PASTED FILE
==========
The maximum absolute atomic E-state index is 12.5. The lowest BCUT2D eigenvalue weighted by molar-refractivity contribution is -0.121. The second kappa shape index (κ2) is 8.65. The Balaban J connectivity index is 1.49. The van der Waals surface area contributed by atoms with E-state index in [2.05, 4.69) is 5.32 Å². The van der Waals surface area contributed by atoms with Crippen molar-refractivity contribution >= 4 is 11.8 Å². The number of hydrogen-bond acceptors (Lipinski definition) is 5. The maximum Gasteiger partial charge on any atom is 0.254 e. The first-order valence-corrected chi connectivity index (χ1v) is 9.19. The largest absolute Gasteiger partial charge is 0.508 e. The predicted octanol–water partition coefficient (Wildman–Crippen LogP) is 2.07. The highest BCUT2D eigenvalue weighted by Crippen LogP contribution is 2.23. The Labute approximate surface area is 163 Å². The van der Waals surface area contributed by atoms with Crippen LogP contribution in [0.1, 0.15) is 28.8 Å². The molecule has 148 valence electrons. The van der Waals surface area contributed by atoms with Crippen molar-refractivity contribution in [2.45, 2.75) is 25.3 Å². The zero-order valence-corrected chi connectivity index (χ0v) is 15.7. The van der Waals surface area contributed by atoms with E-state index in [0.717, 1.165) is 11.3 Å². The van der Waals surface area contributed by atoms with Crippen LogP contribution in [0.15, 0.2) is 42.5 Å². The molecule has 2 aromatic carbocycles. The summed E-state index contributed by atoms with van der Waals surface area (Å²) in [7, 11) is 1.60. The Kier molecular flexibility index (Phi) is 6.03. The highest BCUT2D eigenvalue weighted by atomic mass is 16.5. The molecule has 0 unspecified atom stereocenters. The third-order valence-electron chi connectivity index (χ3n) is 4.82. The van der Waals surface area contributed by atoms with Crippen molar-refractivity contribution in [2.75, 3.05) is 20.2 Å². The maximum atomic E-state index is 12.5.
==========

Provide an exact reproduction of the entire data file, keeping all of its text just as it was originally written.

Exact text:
The maximum absolute atomic E-state index is 12.5. The lowest BCUT2D eigenvalue weighted by molar-refractivity contribution is -0.121. The second kappa shape index (κ2) is 8.65. The Balaban J connectivity index is 1.49. The van der Waals surface area contributed by atoms with E-state index in [2.05, 4.69) is 5.32 Å². The van der Waals surface area contributed by atoms with Crippen molar-refractivity contribution >= 4 is 11.8 Å². The number of hydrogen-bond acceptors (Lipinski definition) is 5. The maximum Gasteiger partial charge on any atom is 0.254 e. The first-order valence-corrected chi connectivity index (χ1v) is 9.19. The largest absolute Gasteiger partial charge is 0.508 e. The predicted octanol–water partition coefficient (Wildman–Crippen LogP) is 2.07. The highest BCUT2D eigenvalue weighted by Crippen LogP contribution is 2.23. The Labute approximate surface area is 163 Å². The van der Waals surface area contributed by atoms with Crippen LogP contribution in [0.1, 0.15) is 28.8 Å². The molecule has 148 valence electrons. The van der Waals surface area contributed by atoms with Crippen molar-refractivity contribution in [2.45, 2.75) is 25.3 Å². The zero-order valence-corrected chi connectivity index (χ0v) is 15.7. The van der Waals surface area contributed by atoms with E-state index in [0.717, 1.165) is 11.3 Å². The van der Waals surface area contributed by atoms with Crippen LogP contribution in [0.15, 0.2) is 42.5 Å². The molecule has 2 aromatic carbocycles. The summed E-state index contributed by atoms with van der Waals surface area (Å²) in [7, 11) is 1.60. The Kier molecular flexibility index (Phi) is 6.03. The highest BCUT2D eigenvalue weighted by atomic mass is 16.5. The molecule has 0 unspecified atom stereocenters. The third-order valence-electron chi connectivity index (χ3n) is 4.82. The van der Waals surface area contributed by atoms with Crippen molar-refractivity contribution in [2.75, 3.05) is 20.2 Å². The maximum atomic E-state index is 12.5.